Tailgate Campers come in a range of configurations for single, extra and dual cab vehicles. While the longer tray of a single cab enables fitting a more spacious slide-on with more storage space, the gain is minimal when compared with the extra cab model. In fact Noel suggests fitting the shorter extra cab unit to a single cab vehicle to create additional storage space behind the cabin for a pod or spare tyre. While some concessions in space have to be made with the shorter slide-ons, the extra cab still features a full size queen mattress. In standard trim the dual cab bed is queen width and double length, although it can be optionally extended.
We caught up with Noel and Irene on a Tailgate Camper trip they had organised for several of their customers as part of the annual High Country & Beyond event conducted by the Wangaratta 4WD Club. Based at the delightful Omeo caravan park in Victoria’s north-east, the event attracted owners from Queensland, South Australia, New South Wales and Victoria.
From Omeo, we headed out past Benambra, stopping for a quick history lesson at the ruins of a home built by James Pendergast. One of the very first cattlemen to settle here in the 1830s, Pendergast built his homestead in the shadow of McFarlanes Lookout, a craggy granite outcrop popular with rock climbers, which dominates the skyline.
Moving further east, the group diverted down the 4WD dry-weather-only Limestone Creek track for morning tea. Rough and rocky in places, the track descends steeply for 2kms from the main road until it reaches Limestone camp-ground. This large grassy clearing is bounded on its western side by a rocky ridge that hides an extensive cave system able to be explored by the more adventurous.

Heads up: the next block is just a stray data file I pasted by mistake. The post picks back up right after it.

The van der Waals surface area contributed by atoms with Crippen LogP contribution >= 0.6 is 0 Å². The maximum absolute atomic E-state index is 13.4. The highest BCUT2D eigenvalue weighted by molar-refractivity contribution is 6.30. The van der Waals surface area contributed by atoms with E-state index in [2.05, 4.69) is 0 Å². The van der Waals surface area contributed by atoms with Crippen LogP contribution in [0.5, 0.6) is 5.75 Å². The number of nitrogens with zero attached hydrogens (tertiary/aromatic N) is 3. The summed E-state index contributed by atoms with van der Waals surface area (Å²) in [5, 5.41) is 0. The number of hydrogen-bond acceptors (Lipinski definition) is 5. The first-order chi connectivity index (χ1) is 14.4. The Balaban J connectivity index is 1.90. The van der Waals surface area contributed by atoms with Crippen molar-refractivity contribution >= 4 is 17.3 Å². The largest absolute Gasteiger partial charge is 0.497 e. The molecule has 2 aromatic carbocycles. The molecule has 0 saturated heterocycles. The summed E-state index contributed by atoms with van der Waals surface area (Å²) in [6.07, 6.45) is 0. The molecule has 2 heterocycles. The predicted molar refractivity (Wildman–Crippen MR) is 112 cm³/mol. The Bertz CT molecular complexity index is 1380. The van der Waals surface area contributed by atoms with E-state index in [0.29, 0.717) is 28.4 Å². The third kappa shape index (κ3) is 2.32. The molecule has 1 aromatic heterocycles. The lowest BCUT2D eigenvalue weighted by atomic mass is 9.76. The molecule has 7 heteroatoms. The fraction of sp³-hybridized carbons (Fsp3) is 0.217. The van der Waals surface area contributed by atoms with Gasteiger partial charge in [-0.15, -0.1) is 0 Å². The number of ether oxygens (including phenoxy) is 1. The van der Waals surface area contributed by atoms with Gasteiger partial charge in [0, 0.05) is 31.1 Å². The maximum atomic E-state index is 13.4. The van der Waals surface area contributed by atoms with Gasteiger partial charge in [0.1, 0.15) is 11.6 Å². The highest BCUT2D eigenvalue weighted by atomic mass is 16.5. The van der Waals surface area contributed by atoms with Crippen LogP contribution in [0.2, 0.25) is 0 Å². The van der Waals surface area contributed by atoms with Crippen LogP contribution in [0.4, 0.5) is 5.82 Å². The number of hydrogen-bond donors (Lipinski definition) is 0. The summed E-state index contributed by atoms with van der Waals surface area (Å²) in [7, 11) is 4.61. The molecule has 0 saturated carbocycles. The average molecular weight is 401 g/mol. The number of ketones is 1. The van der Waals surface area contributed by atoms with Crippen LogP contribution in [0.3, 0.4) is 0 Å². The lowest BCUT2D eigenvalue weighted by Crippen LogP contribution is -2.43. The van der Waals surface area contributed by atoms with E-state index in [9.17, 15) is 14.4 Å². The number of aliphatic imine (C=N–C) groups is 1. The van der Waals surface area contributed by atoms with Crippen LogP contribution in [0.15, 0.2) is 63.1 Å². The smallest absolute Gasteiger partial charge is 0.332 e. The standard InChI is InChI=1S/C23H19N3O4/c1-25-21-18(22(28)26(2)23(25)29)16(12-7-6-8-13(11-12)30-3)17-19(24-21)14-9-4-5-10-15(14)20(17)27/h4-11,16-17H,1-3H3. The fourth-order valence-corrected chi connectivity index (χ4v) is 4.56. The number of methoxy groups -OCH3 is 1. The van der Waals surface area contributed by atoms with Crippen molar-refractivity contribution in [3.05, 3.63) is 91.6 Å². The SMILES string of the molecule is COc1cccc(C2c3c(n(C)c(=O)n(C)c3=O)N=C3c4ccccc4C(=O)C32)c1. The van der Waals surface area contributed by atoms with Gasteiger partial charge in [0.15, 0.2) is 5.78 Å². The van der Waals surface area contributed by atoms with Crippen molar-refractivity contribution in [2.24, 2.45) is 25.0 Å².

Back on Limestone Black Mountain road, the convoy headed towards McKillops Bridge on good all-weather gravel roads and some bitumen. While the driving wasn’t challenging it provided everyone with the opportunity of taking in the scenery—made all the more pleasant by the warm autumn weather.
Where McKillop road crosses Little River, we turned up a rough, rocky 4WD track that runs 4kms to Hanging Rock. With numerous high erosion embankments challenging clearance and tight corners, this was not a place you would necessarily want to bring a trailer, but the Tailgate Campers took it all in their stride. Arriving at a small clearing at the end of the track, there was a bit of a view over the ranges to the west but if this was Hanging Rock the group was unanimous that it probably wasn’t worth the effort. However, we found what initially looked like an indistinct brumby trail that led a short distance into the thick bush only to open out onto a rocky outcrop with breathtaking views off either side of the narrow ridge.
Leaving Hanging Rock behind us, we followed nearby World End track to a helipad for more expansive views before descending back down the aptly named Rocky Range track to McKillops road. This gravel road, barely wide enough for two vehicles, twists and turns as it hugs the contours of the rugged, steep range. With nothing but fresh air off the side, you try not to think of the consequences of meeting a truck (or anything really) on one of the numerous blind corners. That said, the views over the Snowy River valley are awesome.